An AP article quotes Jim Hall, former chairman of the National Transportation Safety Board, as saying:
"This is a piece of equipment that could have saved 49 people from being burned to death," Hall said. "But because of the economic interest of the aviation industry," it is used in only a few planes.
Small wonder that someone associated with the NTSB is in favor of more safety. Unfortunately, Hall's is a single-minded perspective. All he's taking into account is airplane safety. Thus, there is no limit to the amount of money which should be spent on airplane safety, as long as there are airplane crashes.
I hope that people interested in thinking like an economist can see the flaw in Hall's perspective. Airplanes are already safer than all other types of transportation. If you make airplane travel safer by increasing the amount of money spent on safety equipment, airplane travel will be more expensive. People will drive instead, which will make them less safer.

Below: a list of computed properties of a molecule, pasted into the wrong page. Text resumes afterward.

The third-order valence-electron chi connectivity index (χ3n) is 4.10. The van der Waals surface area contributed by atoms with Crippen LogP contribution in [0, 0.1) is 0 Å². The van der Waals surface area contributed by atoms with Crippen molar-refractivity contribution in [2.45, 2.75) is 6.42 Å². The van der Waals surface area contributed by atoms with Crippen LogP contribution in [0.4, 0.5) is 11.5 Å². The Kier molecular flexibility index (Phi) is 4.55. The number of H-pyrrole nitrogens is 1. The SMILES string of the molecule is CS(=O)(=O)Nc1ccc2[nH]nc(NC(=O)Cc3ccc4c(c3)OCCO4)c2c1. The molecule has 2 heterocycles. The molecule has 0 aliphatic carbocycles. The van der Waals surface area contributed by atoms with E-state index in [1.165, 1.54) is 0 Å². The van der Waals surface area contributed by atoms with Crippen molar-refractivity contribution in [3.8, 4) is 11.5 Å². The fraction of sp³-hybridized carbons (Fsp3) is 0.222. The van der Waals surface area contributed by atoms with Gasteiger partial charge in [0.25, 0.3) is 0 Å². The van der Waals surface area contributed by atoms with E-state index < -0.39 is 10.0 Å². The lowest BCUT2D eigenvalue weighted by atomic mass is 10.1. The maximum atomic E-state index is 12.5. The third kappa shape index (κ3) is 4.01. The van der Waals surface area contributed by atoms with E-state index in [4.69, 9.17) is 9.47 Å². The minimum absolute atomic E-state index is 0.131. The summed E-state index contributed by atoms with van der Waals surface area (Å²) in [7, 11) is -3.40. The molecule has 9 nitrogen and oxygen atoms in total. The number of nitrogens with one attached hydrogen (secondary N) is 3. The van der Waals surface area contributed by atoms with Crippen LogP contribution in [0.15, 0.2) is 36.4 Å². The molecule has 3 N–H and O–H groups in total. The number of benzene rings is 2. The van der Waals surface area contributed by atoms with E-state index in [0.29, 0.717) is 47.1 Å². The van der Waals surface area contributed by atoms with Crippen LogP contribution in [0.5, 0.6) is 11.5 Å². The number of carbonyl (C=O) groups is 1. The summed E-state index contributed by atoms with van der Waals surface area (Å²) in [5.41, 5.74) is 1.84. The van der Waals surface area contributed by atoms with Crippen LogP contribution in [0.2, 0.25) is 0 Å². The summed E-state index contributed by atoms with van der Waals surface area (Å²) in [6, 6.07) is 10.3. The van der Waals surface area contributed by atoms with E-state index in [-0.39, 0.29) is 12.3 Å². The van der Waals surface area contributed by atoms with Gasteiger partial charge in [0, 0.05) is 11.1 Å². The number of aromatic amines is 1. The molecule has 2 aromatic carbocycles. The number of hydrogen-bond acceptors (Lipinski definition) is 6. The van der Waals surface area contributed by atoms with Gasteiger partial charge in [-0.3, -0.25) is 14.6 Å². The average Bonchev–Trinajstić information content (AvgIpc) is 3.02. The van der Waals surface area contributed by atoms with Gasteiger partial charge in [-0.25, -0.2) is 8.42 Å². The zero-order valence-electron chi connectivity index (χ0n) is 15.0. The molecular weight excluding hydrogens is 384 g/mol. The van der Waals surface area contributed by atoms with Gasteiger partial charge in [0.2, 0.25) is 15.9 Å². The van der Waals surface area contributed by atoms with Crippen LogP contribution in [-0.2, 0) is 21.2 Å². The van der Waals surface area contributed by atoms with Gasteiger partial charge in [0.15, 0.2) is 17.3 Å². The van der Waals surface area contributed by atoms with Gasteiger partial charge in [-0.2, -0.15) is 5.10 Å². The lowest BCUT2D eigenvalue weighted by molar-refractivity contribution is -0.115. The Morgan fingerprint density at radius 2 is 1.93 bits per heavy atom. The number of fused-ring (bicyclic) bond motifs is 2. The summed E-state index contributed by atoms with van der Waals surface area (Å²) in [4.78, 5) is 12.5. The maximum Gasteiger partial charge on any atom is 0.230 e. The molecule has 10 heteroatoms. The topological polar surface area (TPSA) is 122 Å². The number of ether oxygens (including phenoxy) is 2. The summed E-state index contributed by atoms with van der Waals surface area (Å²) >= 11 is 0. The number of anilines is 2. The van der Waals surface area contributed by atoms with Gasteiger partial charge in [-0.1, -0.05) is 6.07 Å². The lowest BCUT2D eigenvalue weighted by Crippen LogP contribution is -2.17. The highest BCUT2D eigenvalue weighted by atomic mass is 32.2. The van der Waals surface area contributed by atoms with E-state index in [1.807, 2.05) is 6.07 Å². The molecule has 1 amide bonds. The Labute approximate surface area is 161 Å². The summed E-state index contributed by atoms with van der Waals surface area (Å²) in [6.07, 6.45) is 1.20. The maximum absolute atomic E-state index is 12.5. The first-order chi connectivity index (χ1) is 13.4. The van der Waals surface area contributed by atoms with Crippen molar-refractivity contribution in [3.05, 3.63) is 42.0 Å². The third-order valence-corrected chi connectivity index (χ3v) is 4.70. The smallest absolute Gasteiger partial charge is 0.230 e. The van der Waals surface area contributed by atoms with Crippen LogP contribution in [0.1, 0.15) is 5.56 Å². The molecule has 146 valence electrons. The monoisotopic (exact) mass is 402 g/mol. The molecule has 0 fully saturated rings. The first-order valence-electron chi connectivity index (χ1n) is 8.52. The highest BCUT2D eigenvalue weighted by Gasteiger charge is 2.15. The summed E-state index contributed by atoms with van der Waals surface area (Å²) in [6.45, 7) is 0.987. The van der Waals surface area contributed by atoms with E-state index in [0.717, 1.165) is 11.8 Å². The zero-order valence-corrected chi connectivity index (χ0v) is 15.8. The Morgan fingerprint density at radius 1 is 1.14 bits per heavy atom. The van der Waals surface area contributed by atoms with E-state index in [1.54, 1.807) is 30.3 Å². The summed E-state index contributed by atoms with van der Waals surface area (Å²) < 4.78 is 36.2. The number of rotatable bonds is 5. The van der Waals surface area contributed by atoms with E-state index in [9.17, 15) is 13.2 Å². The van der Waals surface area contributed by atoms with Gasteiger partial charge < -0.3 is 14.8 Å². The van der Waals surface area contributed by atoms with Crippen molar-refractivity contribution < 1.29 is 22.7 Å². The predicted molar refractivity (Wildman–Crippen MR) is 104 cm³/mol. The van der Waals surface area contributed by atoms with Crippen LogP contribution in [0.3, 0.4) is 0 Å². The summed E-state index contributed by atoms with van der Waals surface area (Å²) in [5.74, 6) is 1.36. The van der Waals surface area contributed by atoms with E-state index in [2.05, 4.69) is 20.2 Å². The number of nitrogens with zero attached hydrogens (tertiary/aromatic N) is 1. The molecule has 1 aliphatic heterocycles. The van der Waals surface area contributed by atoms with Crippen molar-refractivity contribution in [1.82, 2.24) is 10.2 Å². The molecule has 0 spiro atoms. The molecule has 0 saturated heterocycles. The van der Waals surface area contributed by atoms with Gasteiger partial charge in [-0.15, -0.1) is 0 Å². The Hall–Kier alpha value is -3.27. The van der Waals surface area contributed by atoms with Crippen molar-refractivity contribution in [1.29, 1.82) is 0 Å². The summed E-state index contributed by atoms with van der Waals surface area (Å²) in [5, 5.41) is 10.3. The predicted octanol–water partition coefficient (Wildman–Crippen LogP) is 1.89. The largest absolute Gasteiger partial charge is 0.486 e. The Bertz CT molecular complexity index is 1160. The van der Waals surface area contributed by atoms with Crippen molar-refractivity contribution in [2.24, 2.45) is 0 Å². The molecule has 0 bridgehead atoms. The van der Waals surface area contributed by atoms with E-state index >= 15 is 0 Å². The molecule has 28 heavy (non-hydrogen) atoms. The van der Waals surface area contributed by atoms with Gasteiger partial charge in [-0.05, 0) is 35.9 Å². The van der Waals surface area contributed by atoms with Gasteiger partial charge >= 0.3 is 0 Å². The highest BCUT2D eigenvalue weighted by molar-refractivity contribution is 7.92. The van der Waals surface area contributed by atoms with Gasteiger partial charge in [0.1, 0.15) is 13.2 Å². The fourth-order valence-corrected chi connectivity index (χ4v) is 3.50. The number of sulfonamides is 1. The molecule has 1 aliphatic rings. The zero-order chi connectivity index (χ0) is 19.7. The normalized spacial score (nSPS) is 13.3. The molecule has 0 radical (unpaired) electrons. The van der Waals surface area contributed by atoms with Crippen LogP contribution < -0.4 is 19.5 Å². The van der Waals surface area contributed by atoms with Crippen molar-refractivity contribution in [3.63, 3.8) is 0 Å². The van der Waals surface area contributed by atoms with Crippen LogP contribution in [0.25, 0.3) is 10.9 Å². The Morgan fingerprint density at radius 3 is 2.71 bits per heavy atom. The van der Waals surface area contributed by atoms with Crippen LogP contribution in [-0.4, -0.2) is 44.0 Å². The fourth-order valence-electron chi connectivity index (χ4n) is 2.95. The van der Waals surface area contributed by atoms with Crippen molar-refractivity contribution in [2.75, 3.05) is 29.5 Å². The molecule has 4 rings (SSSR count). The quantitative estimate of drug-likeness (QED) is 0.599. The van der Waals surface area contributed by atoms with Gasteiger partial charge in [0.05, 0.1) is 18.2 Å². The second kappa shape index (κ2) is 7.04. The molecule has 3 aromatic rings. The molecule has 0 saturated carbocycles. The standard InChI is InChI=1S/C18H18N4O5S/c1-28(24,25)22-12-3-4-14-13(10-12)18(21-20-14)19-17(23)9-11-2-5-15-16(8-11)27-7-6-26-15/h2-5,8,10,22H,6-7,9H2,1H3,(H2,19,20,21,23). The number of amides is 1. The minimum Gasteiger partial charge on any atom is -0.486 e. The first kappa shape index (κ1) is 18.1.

The irony here is that the anti-terrorism steps being taken to make airplane travel safer will make flying more expensive. More expensive in terms of the larger number of people needed to carry out these safety steps, and in the time needed to fly. These steps will probably not reduce the risk of terrorism, but will turn people away from safer airplanes to less safe automobiles.
Thank your government for making your travel less safe in the name of making it safer. After all, that's what you're paying them for: to force people to make their second-best choice rather than their first. No need to force them to make their first choice, eh?